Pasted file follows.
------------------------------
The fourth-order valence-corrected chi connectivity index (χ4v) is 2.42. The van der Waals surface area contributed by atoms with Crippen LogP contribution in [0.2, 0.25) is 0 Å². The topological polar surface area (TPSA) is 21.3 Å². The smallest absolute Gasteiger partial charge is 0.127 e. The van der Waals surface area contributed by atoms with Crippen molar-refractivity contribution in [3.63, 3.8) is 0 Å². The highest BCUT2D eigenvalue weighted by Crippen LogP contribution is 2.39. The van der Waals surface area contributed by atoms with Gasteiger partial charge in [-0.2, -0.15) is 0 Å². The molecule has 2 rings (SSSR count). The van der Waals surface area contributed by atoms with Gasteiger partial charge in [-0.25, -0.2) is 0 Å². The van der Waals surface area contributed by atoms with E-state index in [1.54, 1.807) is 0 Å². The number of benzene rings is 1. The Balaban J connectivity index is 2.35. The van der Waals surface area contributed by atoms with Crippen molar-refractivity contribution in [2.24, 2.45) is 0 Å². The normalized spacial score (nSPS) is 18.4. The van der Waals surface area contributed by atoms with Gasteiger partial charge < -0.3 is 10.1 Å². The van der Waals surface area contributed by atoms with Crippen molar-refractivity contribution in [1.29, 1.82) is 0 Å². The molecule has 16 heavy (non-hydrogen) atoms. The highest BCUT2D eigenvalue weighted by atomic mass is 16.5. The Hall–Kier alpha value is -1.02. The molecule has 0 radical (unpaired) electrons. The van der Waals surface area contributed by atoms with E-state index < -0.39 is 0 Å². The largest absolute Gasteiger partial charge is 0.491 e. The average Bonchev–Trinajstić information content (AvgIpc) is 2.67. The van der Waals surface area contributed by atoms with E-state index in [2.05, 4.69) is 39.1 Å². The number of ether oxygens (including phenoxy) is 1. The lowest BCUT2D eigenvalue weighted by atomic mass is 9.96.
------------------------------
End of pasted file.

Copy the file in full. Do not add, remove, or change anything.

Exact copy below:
The fourth-order valence-corrected chi connectivity index (χ4v) is 2.42. The van der Waals surface area contributed by atoms with Crippen LogP contribution in [0.2, 0.25) is 0 Å². The topological polar surface area (TPSA) is 21.3 Å². The smallest absolute Gasteiger partial charge is 0.127 e. The van der Waals surface area contributed by atoms with Crippen molar-refractivity contribution in [3.63, 3.8) is 0 Å². The highest BCUT2D eigenvalue weighted by Crippen LogP contribution is 2.39. The van der Waals surface area contributed by atoms with Gasteiger partial charge in [-0.2, -0.15) is 0 Å². The molecule has 2 rings (SSSR count). The van der Waals surface area contributed by atoms with Gasteiger partial charge in [-0.25, -0.2) is 0 Å². The van der Waals surface area contributed by atoms with E-state index in [1.54, 1.807) is 0 Å². The number of benzene rings is 1. The Balaban J connectivity index is 2.35. The van der Waals surface area contributed by atoms with Crippen molar-refractivity contribution in [2.24, 2.45) is 0 Å². The normalized spacial score (nSPS) is 18.4. The van der Waals surface area contributed by atoms with Gasteiger partial charge < -0.3 is 10.1 Å². The van der Waals surface area contributed by atoms with Crippen molar-refractivity contribution in [1.29, 1.82) is 0 Å². The molecule has 16 heavy (non-hydrogen) atoms. The highest BCUT2D eigenvalue weighted by atomic mass is 16.5. The Hall–Kier alpha value is -1.02. The molecule has 0 radical (unpaired) electrons. The van der Waals surface area contributed by atoms with E-state index < -0.39 is 0 Å². The largest absolute Gasteiger partial charge is 0.491 e. The average Bonchev–Trinajstić information content (AvgIpc) is 2.67. The van der Waals surface area contributed by atoms with E-state index in [2.05, 4.69) is 39.1 Å². The number of ether oxygens (including phenoxy) is 1. The lowest BCUT2D eigenvalue weighted by atomic mass is 9.96.